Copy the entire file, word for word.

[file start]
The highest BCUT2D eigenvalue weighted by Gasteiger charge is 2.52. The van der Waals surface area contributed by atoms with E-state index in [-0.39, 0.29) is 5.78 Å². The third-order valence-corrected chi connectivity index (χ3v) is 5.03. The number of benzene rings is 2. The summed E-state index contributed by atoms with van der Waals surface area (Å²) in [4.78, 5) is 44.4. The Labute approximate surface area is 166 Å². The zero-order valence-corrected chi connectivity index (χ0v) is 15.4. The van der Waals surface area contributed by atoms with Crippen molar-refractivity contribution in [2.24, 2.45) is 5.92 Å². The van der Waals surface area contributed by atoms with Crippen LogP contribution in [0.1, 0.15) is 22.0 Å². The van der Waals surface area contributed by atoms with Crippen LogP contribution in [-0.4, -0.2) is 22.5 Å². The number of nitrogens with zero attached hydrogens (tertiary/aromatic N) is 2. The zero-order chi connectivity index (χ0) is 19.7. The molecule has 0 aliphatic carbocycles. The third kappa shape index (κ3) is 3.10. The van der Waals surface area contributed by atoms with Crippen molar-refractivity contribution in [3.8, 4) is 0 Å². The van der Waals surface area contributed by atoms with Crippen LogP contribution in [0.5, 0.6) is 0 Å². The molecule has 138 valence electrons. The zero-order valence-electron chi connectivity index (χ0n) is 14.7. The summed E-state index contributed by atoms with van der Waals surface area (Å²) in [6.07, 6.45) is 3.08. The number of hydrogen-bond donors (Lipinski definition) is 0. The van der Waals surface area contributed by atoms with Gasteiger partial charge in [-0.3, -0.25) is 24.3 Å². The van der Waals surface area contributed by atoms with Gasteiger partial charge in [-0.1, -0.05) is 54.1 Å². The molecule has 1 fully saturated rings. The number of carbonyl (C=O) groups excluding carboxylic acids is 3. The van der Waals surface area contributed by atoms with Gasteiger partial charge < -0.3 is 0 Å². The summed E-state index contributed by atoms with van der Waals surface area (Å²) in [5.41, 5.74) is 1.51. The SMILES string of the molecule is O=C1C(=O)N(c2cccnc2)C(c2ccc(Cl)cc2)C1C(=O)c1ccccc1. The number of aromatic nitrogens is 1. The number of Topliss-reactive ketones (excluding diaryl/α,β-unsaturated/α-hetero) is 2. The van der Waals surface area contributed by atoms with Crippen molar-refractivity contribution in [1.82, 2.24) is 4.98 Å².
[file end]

The highest BCUT2D eigenvalue weighted by Gasteiger charge is 2.52. The van der Waals surface area contributed by atoms with E-state index in [-0.39, 0.29) is 5.78 Å². The third-order valence-corrected chi connectivity index (χ3v) is 5.03. The number of benzene rings is 2. The summed E-state index contributed by atoms with van der Waals surface area (Å²) in [4.78, 5) is 44.4. The Labute approximate surface area is 166 Å². The zero-order valence-corrected chi connectivity index (χ0v) is 15.4. The van der Waals surface area contributed by atoms with Crippen molar-refractivity contribution in [2.24, 2.45) is 5.92 Å². The van der Waals surface area contributed by atoms with Crippen LogP contribution in [0.1, 0.15) is 22.0 Å². The van der Waals surface area contributed by atoms with Crippen LogP contribution in [-0.4, -0.2) is 22.5 Å². The number of nitrogens with zero attached hydrogens (tertiary/aromatic N) is 2. The zero-order chi connectivity index (χ0) is 19.7. The molecule has 0 aliphatic carbocycles. The third kappa shape index (κ3) is 3.10. The van der Waals surface area contributed by atoms with Crippen molar-refractivity contribution in [3.8, 4) is 0 Å². The van der Waals surface area contributed by atoms with Crippen LogP contribution in [0.5, 0.6) is 0 Å². The molecule has 138 valence electrons. The zero-order valence-electron chi connectivity index (χ0n) is 14.7. The summed E-state index contributed by atoms with van der Waals surface area (Å²) in [6.07, 6.45) is 3.08. The number of hydrogen-bond donors (Lipinski definition) is 0. The van der Waals surface area contributed by atoms with Gasteiger partial charge in [-0.3, -0.25) is 24.3 Å². The van der Waals surface area contributed by atoms with Gasteiger partial charge in [-0.1, -0.05) is 54.1 Å². The molecule has 1 fully saturated rings. The number of carbonyl (C=O) groups excluding carboxylic acids is 3. The van der Waals surface area contributed by atoms with Gasteiger partial charge < -0.3 is 0 Å². The summed E-state index contributed by atoms with van der Waals surface area (Å²) in [5.41, 5.74) is 1.51. The SMILES string of the molecule is O=C1C(=O)N(c2cccnc2)C(c2ccc(Cl)cc2)C1C(=O)c1ccccc1. The number of aromatic nitrogens is 1. The number of Topliss-reactive ketones (excluding diaryl/α,β-unsaturated/α-hetero) is 2. The van der Waals surface area contributed by atoms with Crippen molar-refractivity contribution in [1.82, 2.24) is 4.98 Å².